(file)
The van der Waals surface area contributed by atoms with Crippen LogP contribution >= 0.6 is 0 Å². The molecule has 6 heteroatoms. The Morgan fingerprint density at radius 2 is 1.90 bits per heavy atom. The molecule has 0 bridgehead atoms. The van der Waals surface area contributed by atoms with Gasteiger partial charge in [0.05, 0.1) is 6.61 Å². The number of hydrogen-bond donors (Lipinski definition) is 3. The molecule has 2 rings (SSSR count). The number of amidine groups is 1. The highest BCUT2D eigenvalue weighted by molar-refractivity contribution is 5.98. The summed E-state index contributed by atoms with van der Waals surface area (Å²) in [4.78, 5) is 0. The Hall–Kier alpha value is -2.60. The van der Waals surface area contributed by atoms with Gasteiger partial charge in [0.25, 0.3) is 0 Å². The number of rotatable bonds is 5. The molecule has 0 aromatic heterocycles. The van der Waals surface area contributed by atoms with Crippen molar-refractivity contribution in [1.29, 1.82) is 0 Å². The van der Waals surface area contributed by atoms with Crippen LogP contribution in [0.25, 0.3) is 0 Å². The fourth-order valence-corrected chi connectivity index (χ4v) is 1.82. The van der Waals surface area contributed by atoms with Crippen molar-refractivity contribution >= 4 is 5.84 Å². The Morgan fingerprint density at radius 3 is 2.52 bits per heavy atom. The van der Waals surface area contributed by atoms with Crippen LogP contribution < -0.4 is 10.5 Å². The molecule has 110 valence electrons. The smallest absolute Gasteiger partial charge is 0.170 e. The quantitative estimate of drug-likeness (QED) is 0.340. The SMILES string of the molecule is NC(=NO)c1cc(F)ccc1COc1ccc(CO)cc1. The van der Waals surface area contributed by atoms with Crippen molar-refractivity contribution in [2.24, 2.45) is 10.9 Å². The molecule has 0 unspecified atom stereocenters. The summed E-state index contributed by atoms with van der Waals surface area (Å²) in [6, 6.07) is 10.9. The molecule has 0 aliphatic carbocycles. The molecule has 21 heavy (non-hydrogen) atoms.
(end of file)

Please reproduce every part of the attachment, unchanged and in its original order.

The van der Waals surface area contributed by atoms with Crippen LogP contribution >= 0.6 is 0 Å². The molecule has 6 heteroatoms. The Morgan fingerprint density at radius 2 is 1.90 bits per heavy atom. The molecule has 0 bridgehead atoms. The van der Waals surface area contributed by atoms with Gasteiger partial charge in [0.05, 0.1) is 6.61 Å². The number of hydrogen-bond donors (Lipinski definition) is 3. The molecule has 2 rings (SSSR count). The number of amidine groups is 1. The highest BCUT2D eigenvalue weighted by molar-refractivity contribution is 5.98. The summed E-state index contributed by atoms with van der Waals surface area (Å²) in [4.78, 5) is 0. The Hall–Kier alpha value is -2.60. The van der Waals surface area contributed by atoms with Gasteiger partial charge in [0.25, 0.3) is 0 Å². The number of rotatable bonds is 5. The molecule has 0 aromatic heterocycles. The van der Waals surface area contributed by atoms with Crippen molar-refractivity contribution in [1.29, 1.82) is 0 Å². The van der Waals surface area contributed by atoms with Crippen LogP contribution in [0.25, 0.3) is 0 Å². The fourth-order valence-corrected chi connectivity index (χ4v) is 1.82. The van der Waals surface area contributed by atoms with Crippen molar-refractivity contribution >= 4 is 5.84 Å². The Morgan fingerprint density at radius 3 is 2.52 bits per heavy atom. The van der Waals surface area contributed by atoms with Crippen LogP contribution < -0.4 is 10.5 Å². The molecule has 110 valence electrons. The smallest absolute Gasteiger partial charge is 0.170 e. The quantitative estimate of drug-likeness (QED) is 0.340. The SMILES string of the molecule is NC(=NO)c1cc(F)ccc1COc1ccc(CO)cc1. The van der Waals surface area contributed by atoms with Crippen molar-refractivity contribution in [2.24, 2.45) is 10.9 Å². The molecule has 0 unspecified atom stereocenters. The summed E-state index contributed by atoms with van der Waals surface area (Å²) in [6, 6.07) is 10.9. The molecule has 0 aliphatic carbocycles. The molecule has 21 heavy (non-hydrogen) atoms.